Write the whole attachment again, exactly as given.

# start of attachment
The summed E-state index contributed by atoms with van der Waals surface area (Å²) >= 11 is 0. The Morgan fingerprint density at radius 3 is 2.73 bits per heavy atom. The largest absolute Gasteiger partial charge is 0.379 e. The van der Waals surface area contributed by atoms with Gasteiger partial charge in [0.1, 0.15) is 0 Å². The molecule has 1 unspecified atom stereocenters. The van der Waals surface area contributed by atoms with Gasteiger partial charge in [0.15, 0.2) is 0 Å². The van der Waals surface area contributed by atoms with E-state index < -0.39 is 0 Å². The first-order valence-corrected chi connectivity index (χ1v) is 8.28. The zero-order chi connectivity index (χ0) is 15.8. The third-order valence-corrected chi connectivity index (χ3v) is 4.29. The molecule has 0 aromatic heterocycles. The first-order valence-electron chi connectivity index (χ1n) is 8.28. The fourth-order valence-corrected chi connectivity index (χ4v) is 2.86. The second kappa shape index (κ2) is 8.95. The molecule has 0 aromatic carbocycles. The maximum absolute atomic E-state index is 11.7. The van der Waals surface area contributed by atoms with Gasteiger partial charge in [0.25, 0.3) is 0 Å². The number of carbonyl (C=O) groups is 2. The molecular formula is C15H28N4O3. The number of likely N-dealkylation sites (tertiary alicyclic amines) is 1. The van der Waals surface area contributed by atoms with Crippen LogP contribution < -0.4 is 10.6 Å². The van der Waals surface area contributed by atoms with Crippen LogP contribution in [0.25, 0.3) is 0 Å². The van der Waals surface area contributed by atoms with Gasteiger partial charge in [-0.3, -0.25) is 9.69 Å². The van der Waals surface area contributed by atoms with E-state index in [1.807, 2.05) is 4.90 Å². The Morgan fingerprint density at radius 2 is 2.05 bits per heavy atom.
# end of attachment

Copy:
The summed E-state index contributed by atoms with van der Waals surface area (Å²) >= 11 is 0. The Morgan fingerprint density at radius 3 is 2.73 bits per heavy atom. The largest absolute Gasteiger partial charge is 0.379 e. The van der Waals surface area contributed by atoms with Gasteiger partial charge in [0.1, 0.15) is 0 Å². The molecule has 1 unspecified atom stereocenters. The van der Waals surface area contributed by atoms with Gasteiger partial charge in [0.15, 0.2) is 0 Å². The van der Waals surface area contributed by atoms with E-state index < -0.39 is 0 Å². The first-order valence-corrected chi connectivity index (χ1v) is 8.28. The zero-order chi connectivity index (χ0) is 15.8. The third-order valence-corrected chi connectivity index (χ3v) is 4.29. The molecule has 0 aromatic heterocycles. The first-order valence-electron chi connectivity index (χ1n) is 8.28. The fourth-order valence-corrected chi connectivity index (χ4v) is 2.86. The second kappa shape index (κ2) is 8.95. The molecule has 0 aromatic carbocycles. The maximum absolute atomic E-state index is 11.7. The van der Waals surface area contributed by atoms with Gasteiger partial charge in [0.25, 0.3) is 0 Å². The number of carbonyl (C=O) groups is 2. The molecular formula is C15H28N4O3. The number of likely N-dealkylation sites (tertiary alicyclic amines) is 1. The van der Waals surface area contributed by atoms with Crippen LogP contribution < -0.4 is 10.6 Å². The van der Waals surface area contributed by atoms with Crippen LogP contribution in [0.25, 0.3) is 0 Å². The van der Waals surface area contributed by atoms with Gasteiger partial charge in [-0.3, -0.25) is 9.69 Å². The van der Waals surface area contributed by atoms with E-state index in [1.807, 2.05) is 4.90 Å². The Morgan fingerprint density at radius 2 is 2.05 bits per heavy atom.